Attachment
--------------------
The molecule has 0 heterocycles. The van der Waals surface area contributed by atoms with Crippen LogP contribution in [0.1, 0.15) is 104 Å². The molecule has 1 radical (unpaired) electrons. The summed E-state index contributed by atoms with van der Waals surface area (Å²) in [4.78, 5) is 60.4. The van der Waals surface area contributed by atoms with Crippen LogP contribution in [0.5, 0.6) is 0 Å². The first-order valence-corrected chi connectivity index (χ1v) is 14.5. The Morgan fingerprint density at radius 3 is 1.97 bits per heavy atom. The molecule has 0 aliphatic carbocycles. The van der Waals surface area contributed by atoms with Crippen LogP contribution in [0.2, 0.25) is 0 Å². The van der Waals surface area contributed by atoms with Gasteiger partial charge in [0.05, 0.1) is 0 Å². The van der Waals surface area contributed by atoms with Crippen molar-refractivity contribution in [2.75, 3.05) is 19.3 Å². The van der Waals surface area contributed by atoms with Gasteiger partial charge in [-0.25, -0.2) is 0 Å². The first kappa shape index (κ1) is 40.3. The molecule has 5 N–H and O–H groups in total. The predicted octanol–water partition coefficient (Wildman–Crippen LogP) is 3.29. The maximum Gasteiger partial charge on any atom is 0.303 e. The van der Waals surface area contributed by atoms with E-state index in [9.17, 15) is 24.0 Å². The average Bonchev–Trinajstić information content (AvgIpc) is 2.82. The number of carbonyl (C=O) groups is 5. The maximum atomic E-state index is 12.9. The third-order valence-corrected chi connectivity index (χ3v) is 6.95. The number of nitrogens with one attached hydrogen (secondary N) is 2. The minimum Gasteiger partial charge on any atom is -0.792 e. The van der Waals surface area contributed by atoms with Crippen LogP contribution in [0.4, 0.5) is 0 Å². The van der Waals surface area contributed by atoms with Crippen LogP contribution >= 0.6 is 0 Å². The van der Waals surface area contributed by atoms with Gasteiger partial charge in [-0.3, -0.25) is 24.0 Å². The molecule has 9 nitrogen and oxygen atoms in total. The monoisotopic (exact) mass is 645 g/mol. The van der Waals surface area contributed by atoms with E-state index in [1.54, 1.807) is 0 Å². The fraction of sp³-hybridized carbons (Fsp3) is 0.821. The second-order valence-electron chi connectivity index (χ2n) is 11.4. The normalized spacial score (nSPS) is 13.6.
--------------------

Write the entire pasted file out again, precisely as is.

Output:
The molecule has 0 heterocycles. The van der Waals surface area contributed by atoms with Crippen LogP contribution in [0.1, 0.15) is 104 Å². The molecule has 1 radical (unpaired) electrons. The summed E-state index contributed by atoms with van der Waals surface area (Å²) in [4.78, 5) is 60.4. The van der Waals surface area contributed by atoms with Crippen LogP contribution in [0.5, 0.6) is 0 Å². The first-order valence-corrected chi connectivity index (χ1v) is 14.5. The Morgan fingerprint density at radius 3 is 1.97 bits per heavy atom. The molecule has 0 aliphatic carbocycles. The van der Waals surface area contributed by atoms with Crippen LogP contribution in [0.2, 0.25) is 0 Å². The van der Waals surface area contributed by atoms with Gasteiger partial charge in [0.05, 0.1) is 0 Å². The van der Waals surface area contributed by atoms with Crippen molar-refractivity contribution in [2.75, 3.05) is 19.3 Å². The van der Waals surface area contributed by atoms with Gasteiger partial charge in [-0.25, -0.2) is 0 Å². The first kappa shape index (κ1) is 40.3. The molecule has 5 N–H and O–H groups in total. The predicted octanol–water partition coefficient (Wildman–Crippen LogP) is 3.29. The maximum Gasteiger partial charge on any atom is 0.303 e. The van der Waals surface area contributed by atoms with E-state index in [9.17, 15) is 24.0 Å². The average Bonchev–Trinajstić information content (AvgIpc) is 2.82. The number of carbonyl (C=O) groups is 5. The maximum atomic E-state index is 12.9. The third-order valence-corrected chi connectivity index (χ3v) is 6.95. The number of nitrogens with one attached hydrogen (secondary N) is 2. The minimum Gasteiger partial charge on any atom is -0.792 e. The van der Waals surface area contributed by atoms with Crippen LogP contribution in [0.4, 0.5) is 0 Å². The van der Waals surface area contributed by atoms with Crippen LogP contribution >= 0.6 is 0 Å². The van der Waals surface area contributed by atoms with Gasteiger partial charge in [-0.3, -0.25) is 24.0 Å². The molecule has 9 nitrogen and oxygen atoms in total. The monoisotopic (exact) mass is 645 g/mol. The van der Waals surface area contributed by atoms with E-state index in [1.54, 1.807) is 0 Å². The fraction of sp³-hybridized carbons (Fsp3) is 0.821. The second-order valence-electron chi connectivity index (χ2n) is 11.4. The normalized spacial score (nSPS) is 13.6.